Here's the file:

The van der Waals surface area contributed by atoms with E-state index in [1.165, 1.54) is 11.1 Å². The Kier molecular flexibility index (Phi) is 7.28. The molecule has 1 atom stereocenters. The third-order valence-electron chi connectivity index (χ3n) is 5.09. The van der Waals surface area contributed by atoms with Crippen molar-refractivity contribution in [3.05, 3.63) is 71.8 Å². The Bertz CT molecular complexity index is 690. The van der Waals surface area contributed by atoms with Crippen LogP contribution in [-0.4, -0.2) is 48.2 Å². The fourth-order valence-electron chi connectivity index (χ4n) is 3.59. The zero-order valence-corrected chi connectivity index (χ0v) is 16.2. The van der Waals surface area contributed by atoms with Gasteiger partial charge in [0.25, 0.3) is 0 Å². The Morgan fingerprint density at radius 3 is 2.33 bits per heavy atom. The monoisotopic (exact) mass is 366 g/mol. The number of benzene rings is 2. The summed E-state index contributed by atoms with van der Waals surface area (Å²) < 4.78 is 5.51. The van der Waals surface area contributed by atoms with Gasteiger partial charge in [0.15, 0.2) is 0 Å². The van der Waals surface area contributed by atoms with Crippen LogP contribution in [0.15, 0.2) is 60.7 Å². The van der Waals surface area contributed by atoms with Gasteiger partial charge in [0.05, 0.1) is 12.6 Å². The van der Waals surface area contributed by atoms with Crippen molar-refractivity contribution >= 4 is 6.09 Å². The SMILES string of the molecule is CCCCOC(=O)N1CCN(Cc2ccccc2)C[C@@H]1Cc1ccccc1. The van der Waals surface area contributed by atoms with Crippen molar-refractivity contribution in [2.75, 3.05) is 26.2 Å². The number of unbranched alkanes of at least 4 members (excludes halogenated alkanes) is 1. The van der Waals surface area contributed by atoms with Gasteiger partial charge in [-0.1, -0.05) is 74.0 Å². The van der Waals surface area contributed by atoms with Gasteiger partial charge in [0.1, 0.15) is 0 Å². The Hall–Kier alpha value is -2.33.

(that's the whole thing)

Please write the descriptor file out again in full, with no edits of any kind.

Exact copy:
The van der Waals surface area contributed by atoms with E-state index in [1.165, 1.54) is 11.1 Å². The Kier molecular flexibility index (Phi) is 7.28. The molecule has 1 atom stereocenters. The third-order valence-electron chi connectivity index (χ3n) is 5.09. The van der Waals surface area contributed by atoms with Crippen molar-refractivity contribution in [3.05, 3.63) is 71.8 Å². The Bertz CT molecular complexity index is 690. The van der Waals surface area contributed by atoms with Crippen LogP contribution in [-0.4, -0.2) is 48.2 Å². The fourth-order valence-electron chi connectivity index (χ4n) is 3.59. The zero-order valence-corrected chi connectivity index (χ0v) is 16.2. The van der Waals surface area contributed by atoms with Gasteiger partial charge in [0.25, 0.3) is 0 Å². The Morgan fingerprint density at radius 3 is 2.33 bits per heavy atom. The monoisotopic (exact) mass is 366 g/mol. The number of benzene rings is 2. The summed E-state index contributed by atoms with van der Waals surface area (Å²) < 4.78 is 5.51. The van der Waals surface area contributed by atoms with Gasteiger partial charge in [0.15, 0.2) is 0 Å². The van der Waals surface area contributed by atoms with Crippen LogP contribution in [0.15, 0.2) is 60.7 Å². The van der Waals surface area contributed by atoms with Gasteiger partial charge in [0.05, 0.1) is 12.6 Å². The van der Waals surface area contributed by atoms with Crippen molar-refractivity contribution >= 4 is 6.09 Å². The SMILES string of the molecule is CCCCOC(=O)N1CCN(Cc2ccccc2)C[C@@H]1Cc1ccccc1. The van der Waals surface area contributed by atoms with Crippen molar-refractivity contribution in [2.75, 3.05) is 26.2 Å². The number of unbranched alkanes of at least 4 members (excludes halogenated alkanes) is 1. The van der Waals surface area contributed by atoms with Gasteiger partial charge in [-0.1, -0.05) is 74.0 Å². The van der Waals surface area contributed by atoms with Gasteiger partial charge in [0.1, 0.15) is 0 Å². The Hall–Kier alpha value is -2.33.